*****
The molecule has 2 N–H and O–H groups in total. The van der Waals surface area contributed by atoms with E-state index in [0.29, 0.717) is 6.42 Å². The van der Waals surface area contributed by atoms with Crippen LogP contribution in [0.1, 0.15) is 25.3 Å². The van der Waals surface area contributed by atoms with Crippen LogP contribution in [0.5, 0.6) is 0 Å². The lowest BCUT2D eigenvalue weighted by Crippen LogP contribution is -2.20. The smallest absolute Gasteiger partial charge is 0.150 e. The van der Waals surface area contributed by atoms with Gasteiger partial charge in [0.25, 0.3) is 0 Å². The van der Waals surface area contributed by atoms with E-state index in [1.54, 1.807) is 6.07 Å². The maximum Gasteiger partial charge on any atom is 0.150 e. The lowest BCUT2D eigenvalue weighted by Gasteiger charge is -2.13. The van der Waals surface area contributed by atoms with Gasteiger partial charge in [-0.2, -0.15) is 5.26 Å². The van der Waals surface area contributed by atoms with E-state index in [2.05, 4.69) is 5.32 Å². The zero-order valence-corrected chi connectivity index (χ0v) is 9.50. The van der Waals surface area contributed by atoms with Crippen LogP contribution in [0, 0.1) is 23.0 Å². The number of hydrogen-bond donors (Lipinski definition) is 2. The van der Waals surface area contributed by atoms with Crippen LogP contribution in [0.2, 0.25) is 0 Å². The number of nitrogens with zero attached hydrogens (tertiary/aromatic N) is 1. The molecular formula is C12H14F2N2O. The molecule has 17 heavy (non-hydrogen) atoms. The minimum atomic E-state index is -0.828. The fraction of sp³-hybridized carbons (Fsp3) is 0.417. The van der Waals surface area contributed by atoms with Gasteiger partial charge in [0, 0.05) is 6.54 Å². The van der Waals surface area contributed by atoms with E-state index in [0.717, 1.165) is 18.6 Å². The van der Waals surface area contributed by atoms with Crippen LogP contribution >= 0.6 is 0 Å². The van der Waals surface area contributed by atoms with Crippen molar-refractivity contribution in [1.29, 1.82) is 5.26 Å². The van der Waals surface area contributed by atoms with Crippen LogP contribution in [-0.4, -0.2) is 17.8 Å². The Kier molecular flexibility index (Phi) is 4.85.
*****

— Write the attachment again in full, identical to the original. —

The molecule has 2 N–H and O–H groups in total. The van der Waals surface area contributed by atoms with E-state index in [0.29, 0.717) is 6.42 Å². The van der Waals surface area contributed by atoms with Crippen LogP contribution in [0.1, 0.15) is 25.3 Å². The van der Waals surface area contributed by atoms with Crippen LogP contribution in [0.5, 0.6) is 0 Å². The lowest BCUT2D eigenvalue weighted by Crippen LogP contribution is -2.20. The smallest absolute Gasteiger partial charge is 0.150 e. The van der Waals surface area contributed by atoms with Gasteiger partial charge in [0.25, 0.3) is 0 Å². The van der Waals surface area contributed by atoms with E-state index in [1.54, 1.807) is 6.07 Å². The maximum Gasteiger partial charge on any atom is 0.150 e. The lowest BCUT2D eigenvalue weighted by Gasteiger charge is -2.13. The van der Waals surface area contributed by atoms with Gasteiger partial charge in [-0.2, -0.15) is 5.26 Å². The van der Waals surface area contributed by atoms with E-state index in [2.05, 4.69) is 5.32 Å². The zero-order valence-corrected chi connectivity index (χ0v) is 9.50. The van der Waals surface area contributed by atoms with Crippen LogP contribution in [0, 0.1) is 23.0 Å². The number of hydrogen-bond donors (Lipinski definition) is 2. The van der Waals surface area contributed by atoms with Crippen LogP contribution in [0.2, 0.25) is 0 Å². The number of nitrogens with zero attached hydrogens (tertiary/aromatic N) is 1. The molecular formula is C12H14F2N2O. The molecule has 17 heavy (non-hydrogen) atoms. The minimum atomic E-state index is -0.828. The fraction of sp³-hybridized carbons (Fsp3) is 0.417. The van der Waals surface area contributed by atoms with Gasteiger partial charge in [0, 0.05) is 6.54 Å². The van der Waals surface area contributed by atoms with E-state index in [0.717, 1.165) is 18.6 Å². The van der Waals surface area contributed by atoms with Crippen LogP contribution >= 0.6 is 0 Å². The van der Waals surface area contributed by atoms with Crippen molar-refractivity contribution in [1.29, 1.82) is 5.26 Å². The van der Waals surface area contributed by atoms with Crippen LogP contribution in [-0.4, -0.2) is 17.8 Å². The Kier molecular flexibility index (Phi) is 4.85.